Second and third opinions were sought. One lady contacted the coach and said her mother had been incorrectly diagnosed when she actually had Lyme's disease. There was hope, but it diminished and the handwriting on the wall spelled ALS. No cure, just a slow deterioration of the nerves that control muscular function.

Not to be sexist or politically incorrect, but LeClair took it like a man.

The ECU community loved him even more for that. When he was presented at Dowdy-Ficklen Stadium at a football game in 2002 following his hall of fame induction the night before, all he could do was wave a foot from his wheelchair on the Murphy Center terrace but it sent electric emotion — high voltage — through the cheering crowd.

He didn't immerse himself in self pity or curse his fate. While he could, he traveled with his family. He got to know the Lord. He even wrote for Bonesville.

And he followed baseball. Coaches and players often visited, many for counsel. He saw Chad Tracy and Sam Narron make it to the majors. He saw his Red Sox finally win a World Series. He saw the Pirates extend their string of NCAA appearances to seven.

He had a 212-96-1 record at ECU that included four NCAA trips and three conference tournament titles. He's credited with the team's accomplishments in 2002 although Kevin McMullan essentially guided the team on the field. LeClair, however, provided the inspiration.

The Pirates went into that season's Conference USA Tournament in Kinston having finished sixth in the league's regular season standings. Their only apparent means of getting to the NCAA Tournament was by seizing the C-USA tournament championship. The players expressed their feeling for the coach, who was watching in a blue van along the right field line, by finishing unbeaten in four games in the double-elimination event.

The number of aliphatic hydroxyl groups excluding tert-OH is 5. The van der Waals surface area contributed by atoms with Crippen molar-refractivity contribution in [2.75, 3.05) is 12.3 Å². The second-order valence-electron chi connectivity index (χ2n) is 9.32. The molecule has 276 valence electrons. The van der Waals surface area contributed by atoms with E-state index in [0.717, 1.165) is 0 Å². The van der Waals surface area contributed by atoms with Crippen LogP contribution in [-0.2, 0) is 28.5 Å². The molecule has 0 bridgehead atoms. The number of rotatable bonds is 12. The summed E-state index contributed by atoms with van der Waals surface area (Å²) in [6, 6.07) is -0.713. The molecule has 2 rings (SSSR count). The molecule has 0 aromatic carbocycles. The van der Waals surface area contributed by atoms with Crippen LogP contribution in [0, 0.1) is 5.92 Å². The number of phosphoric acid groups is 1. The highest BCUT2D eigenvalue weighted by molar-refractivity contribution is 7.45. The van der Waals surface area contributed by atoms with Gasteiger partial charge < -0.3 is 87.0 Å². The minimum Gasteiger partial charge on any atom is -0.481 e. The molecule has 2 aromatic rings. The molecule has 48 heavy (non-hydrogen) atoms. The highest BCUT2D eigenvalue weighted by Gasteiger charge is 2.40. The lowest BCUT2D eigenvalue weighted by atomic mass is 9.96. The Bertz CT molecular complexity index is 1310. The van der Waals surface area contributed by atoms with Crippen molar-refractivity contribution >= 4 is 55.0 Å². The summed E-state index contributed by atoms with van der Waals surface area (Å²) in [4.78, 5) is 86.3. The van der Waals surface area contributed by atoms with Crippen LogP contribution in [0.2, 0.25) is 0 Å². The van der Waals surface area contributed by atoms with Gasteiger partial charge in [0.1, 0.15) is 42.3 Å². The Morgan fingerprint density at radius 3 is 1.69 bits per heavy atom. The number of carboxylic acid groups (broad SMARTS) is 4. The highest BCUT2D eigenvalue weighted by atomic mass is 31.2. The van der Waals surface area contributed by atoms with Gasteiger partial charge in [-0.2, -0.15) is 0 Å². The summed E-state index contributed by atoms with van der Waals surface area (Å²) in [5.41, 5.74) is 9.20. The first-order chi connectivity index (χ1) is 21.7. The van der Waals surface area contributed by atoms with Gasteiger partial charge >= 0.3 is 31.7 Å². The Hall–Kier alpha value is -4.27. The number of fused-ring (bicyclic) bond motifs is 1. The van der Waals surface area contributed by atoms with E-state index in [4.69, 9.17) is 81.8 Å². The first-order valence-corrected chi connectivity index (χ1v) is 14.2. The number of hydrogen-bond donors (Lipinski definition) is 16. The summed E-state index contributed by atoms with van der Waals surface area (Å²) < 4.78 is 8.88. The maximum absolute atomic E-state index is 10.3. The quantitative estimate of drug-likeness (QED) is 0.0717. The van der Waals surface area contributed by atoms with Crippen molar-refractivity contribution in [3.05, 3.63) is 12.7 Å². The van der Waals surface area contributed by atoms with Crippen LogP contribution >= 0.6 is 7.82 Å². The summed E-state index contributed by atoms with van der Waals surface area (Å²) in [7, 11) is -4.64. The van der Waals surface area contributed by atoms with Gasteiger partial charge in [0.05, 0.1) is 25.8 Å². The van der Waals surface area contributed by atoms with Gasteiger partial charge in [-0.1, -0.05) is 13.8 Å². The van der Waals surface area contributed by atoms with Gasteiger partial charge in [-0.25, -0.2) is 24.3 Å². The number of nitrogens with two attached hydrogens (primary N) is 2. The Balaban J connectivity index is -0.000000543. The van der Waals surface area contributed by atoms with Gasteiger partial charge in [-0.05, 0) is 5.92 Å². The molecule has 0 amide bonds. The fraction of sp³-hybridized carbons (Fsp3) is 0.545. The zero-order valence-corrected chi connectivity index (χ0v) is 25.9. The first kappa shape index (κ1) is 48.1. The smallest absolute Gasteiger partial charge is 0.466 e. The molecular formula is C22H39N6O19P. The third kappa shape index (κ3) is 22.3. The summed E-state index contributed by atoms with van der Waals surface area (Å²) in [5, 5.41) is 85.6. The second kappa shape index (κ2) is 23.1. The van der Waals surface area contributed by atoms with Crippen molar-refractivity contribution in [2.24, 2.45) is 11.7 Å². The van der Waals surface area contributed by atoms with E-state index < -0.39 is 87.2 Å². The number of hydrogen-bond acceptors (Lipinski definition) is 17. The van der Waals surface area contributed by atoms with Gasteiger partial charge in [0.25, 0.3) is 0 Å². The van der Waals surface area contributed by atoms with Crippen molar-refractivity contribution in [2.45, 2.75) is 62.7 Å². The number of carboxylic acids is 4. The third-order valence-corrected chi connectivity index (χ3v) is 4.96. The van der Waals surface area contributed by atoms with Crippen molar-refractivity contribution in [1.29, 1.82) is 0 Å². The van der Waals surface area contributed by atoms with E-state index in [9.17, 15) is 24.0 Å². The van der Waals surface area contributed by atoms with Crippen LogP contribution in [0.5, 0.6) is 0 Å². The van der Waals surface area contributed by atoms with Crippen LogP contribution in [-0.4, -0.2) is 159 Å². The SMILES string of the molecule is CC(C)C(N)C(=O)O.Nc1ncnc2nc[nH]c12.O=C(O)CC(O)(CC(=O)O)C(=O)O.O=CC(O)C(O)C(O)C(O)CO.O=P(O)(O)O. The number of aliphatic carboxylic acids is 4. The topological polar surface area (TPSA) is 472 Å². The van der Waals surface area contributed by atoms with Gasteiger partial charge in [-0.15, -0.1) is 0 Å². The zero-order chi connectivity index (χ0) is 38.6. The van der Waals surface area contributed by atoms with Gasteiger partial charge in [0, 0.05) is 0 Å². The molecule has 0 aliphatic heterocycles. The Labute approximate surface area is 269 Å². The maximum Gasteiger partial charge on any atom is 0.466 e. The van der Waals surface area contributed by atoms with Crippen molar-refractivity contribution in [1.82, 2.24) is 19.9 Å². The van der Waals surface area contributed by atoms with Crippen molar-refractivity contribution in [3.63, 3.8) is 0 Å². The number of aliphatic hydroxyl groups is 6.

They ran to him in celebration and modified the traditional Gatorade dousing by pouring it on the van.

LeClair rebuilt the program on the goal of making it to Omaha. That meant expanding the recruiting base, toughening the schedule and improving facilities. It would be hard to get to Omaha without a stadium capable of hosting NCAA Tournament games. That situation has, of course, been more than taken care of.

Clark-LeClair Stadium is a $10 million testimonial to the coach's impact and the support of the ECU community for his dream.

As the end approached, LeClair communicated with the world through a specially-adapted computer procured by former football coach Steve Logan. It responded to his eye movement. I interviewed him one time through his saintly wife Lynn. She relayed the questions and you could hear the keys strike one by one over the phone. Then she read his answer.

Last winter, he sent out a blanket e-mail explaining that he couldn't answer everyone personally. We knew it was a sign of what was coming.

And Monday, it finally came.

I like to think of Coach LeClair joining those Chicago White Sox players that materialized out of the corn field in "Field of Dreams." There were eight of them, I believe. Now they have enough for a team.

Heaven is better than Omaha anyway.

Send an e-mail message to Al Myatt.

Dig into Al Myatt's Bonesville archives.

02/23/2007 12:30:30 AM